Very detailed accounts of Charles's reaction to the news and his feelings about his younger brother - "the arrogance of this man is breathtaking" - appeared in the papers. Buckingham Palace was furious. The finger was pointed at Bolland, whose mastery of the spinning arts had by this point earned him the nicknames "Lip Gloss" and "Blackadder".

"It was all about Camilla," he says now. "All about the refusal of the Queen and Buckingham Palace to take the relationship seriously and assist the prince in reaching a conclusion. That underpinned everything." It seems extraordinary for royal servants to be briefing against other members of the reigning family. "The team that was there probably cared too much and got too emotional about it at times," concedes Bolland. "We got in a sort of Prince of Wales bunker within the House of Windsor. But to an extent that reflected him."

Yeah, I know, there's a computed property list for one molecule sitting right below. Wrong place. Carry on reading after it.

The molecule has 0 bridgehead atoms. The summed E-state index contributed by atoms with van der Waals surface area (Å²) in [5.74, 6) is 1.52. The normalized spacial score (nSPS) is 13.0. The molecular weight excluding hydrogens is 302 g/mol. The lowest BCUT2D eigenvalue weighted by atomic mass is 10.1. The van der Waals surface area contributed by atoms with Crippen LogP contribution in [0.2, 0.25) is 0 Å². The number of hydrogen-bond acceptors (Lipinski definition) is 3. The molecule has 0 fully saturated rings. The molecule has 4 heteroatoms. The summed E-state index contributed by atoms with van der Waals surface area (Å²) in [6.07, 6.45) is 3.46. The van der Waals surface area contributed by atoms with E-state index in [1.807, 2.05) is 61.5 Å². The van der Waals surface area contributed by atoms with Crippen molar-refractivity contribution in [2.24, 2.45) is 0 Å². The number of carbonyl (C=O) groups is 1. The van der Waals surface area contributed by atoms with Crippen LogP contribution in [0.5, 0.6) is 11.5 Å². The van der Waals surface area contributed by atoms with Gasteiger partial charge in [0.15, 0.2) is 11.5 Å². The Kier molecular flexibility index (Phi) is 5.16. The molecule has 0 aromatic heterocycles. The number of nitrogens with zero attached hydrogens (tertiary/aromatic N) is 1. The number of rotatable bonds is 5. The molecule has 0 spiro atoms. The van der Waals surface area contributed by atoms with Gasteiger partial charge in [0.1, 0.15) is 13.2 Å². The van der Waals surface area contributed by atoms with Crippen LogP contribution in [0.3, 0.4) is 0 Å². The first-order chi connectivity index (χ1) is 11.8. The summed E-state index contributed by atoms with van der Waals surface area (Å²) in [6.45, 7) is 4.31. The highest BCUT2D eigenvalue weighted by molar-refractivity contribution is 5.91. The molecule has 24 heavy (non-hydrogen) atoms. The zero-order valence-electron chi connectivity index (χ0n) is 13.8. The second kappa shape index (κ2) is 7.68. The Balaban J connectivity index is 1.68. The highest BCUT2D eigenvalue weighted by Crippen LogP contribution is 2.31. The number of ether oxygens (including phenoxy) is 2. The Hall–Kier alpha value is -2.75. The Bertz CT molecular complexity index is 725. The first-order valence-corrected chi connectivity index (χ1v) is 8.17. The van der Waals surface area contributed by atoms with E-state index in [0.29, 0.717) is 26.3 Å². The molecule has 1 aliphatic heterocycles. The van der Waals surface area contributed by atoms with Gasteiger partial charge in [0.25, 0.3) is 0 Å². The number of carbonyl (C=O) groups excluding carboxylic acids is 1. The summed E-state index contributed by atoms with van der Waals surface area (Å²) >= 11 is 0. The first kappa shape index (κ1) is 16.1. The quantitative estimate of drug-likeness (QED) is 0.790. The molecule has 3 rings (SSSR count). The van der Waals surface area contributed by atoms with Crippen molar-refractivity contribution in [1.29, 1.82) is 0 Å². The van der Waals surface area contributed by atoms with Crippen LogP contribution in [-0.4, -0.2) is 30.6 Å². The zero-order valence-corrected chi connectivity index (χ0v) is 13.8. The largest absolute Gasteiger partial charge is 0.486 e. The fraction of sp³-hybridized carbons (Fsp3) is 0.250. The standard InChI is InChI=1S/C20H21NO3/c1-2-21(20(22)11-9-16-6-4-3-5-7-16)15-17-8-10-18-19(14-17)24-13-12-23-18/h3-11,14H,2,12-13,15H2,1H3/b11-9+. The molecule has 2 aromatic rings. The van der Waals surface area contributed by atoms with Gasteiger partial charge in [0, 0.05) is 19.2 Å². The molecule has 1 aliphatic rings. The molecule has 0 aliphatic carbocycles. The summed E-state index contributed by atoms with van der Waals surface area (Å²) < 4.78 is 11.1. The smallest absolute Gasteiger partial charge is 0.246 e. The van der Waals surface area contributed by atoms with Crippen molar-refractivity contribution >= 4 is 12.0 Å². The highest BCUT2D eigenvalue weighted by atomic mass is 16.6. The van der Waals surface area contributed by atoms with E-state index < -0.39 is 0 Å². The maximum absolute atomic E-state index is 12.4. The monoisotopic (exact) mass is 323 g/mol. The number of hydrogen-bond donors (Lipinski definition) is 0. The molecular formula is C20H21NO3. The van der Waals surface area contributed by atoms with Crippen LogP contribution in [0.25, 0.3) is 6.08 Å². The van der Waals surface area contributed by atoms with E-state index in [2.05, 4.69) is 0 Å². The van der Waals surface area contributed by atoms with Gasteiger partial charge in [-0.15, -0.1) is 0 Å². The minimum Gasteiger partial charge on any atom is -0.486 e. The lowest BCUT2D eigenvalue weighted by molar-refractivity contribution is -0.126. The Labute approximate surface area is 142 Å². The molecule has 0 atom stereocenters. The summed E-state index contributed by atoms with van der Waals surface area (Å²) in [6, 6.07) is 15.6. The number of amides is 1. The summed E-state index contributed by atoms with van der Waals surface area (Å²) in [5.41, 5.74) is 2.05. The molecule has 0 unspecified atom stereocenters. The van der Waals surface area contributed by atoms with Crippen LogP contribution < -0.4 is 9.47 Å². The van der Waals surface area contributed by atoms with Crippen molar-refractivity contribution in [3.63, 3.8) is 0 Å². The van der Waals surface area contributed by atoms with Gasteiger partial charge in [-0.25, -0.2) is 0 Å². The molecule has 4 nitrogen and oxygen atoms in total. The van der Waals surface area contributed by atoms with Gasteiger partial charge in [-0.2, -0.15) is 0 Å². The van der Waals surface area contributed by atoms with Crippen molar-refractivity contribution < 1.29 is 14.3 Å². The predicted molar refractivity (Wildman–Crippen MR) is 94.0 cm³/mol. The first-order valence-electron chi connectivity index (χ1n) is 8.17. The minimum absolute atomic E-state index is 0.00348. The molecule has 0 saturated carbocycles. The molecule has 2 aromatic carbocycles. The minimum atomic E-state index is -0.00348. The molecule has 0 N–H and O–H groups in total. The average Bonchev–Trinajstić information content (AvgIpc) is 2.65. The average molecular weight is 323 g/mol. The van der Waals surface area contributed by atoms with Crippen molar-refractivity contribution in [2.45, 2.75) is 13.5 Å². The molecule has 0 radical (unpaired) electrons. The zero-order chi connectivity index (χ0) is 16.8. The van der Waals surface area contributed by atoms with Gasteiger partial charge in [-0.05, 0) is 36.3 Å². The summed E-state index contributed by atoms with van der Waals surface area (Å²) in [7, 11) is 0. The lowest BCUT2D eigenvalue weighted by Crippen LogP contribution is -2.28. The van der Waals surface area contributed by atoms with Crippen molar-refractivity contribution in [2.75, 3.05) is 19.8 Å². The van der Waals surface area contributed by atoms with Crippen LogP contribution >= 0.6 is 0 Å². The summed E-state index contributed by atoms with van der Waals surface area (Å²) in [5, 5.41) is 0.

When Sir Michael arrived in 2002, replacing Stephen Lamport as Prince Charles's private secretary, relations with Bolland were initially wary but good. "I probably should have gone when Stephen left," he says, "but it's a hard place to break away from when people put pressure on you to stay." But Bolland was gone within the year. "It suited Michael to look like the tough guy who'd come in and cleared out the band of characters who'd been around the prince for the previous few years. Michael and I were not perceived as being able to work together." Bolland says now that he chose to go. At the time, friends said he'd been forced out. Bolland is still critical of how the Paul Burrell trial was handled - "a completely avoidable disaster" - by Buckingham Palace, and by Sir Michael at St James's Palace. The latter then conducted an internal inquiry into the trial in which Bolland felt unfairly treated. "I can have all sorts of views about Michael Peat," he says drily. "What he's like, how good he is at his job etc. But I really can't be bothered. History will judge." Bolland says that those who know him think he is much happier now than he was then. "Despite what people think, I'm not a character who thrives on that kind of political environment."